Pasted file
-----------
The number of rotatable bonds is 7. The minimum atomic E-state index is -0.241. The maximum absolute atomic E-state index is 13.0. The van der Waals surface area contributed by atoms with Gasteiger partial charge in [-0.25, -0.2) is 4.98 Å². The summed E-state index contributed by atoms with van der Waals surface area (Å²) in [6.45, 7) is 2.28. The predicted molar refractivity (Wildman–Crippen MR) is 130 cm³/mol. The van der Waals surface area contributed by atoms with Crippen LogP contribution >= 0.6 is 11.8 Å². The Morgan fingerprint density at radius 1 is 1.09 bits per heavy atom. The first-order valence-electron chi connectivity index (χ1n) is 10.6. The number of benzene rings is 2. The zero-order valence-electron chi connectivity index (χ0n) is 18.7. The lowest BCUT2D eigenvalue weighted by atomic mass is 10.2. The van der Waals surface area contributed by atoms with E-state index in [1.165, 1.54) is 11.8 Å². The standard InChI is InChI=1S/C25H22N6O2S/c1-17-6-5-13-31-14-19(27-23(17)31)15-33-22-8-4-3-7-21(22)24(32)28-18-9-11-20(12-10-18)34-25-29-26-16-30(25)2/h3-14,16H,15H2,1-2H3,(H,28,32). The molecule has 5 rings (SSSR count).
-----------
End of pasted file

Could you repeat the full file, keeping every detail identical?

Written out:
The number of rotatable bonds is 7. The minimum atomic E-state index is -0.241. The maximum absolute atomic E-state index is 13.0. The van der Waals surface area contributed by atoms with Gasteiger partial charge in [-0.25, -0.2) is 4.98 Å². The summed E-state index contributed by atoms with van der Waals surface area (Å²) in [6.45, 7) is 2.28. The predicted molar refractivity (Wildman–Crippen MR) is 130 cm³/mol. The van der Waals surface area contributed by atoms with Crippen LogP contribution >= 0.6 is 11.8 Å². The Morgan fingerprint density at radius 1 is 1.09 bits per heavy atom. The first-order valence-electron chi connectivity index (χ1n) is 10.6. The number of benzene rings is 2. The zero-order valence-electron chi connectivity index (χ0n) is 18.7. The lowest BCUT2D eigenvalue weighted by atomic mass is 10.2. The van der Waals surface area contributed by atoms with E-state index in [1.165, 1.54) is 11.8 Å². The standard InChI is InChI=1S/C25H22N6O2S/c1-17-6-5-13-31-14-19(27-23(17)31)15-33-22-8-4-3-7-21(22)24(32)28-18-9-11-20(12-10-18)34-25-29-26-16-30(25)2/h3-14,16H,15H2,1-2H3,(H,28,32). The molecule has 5 rings (SSSR count).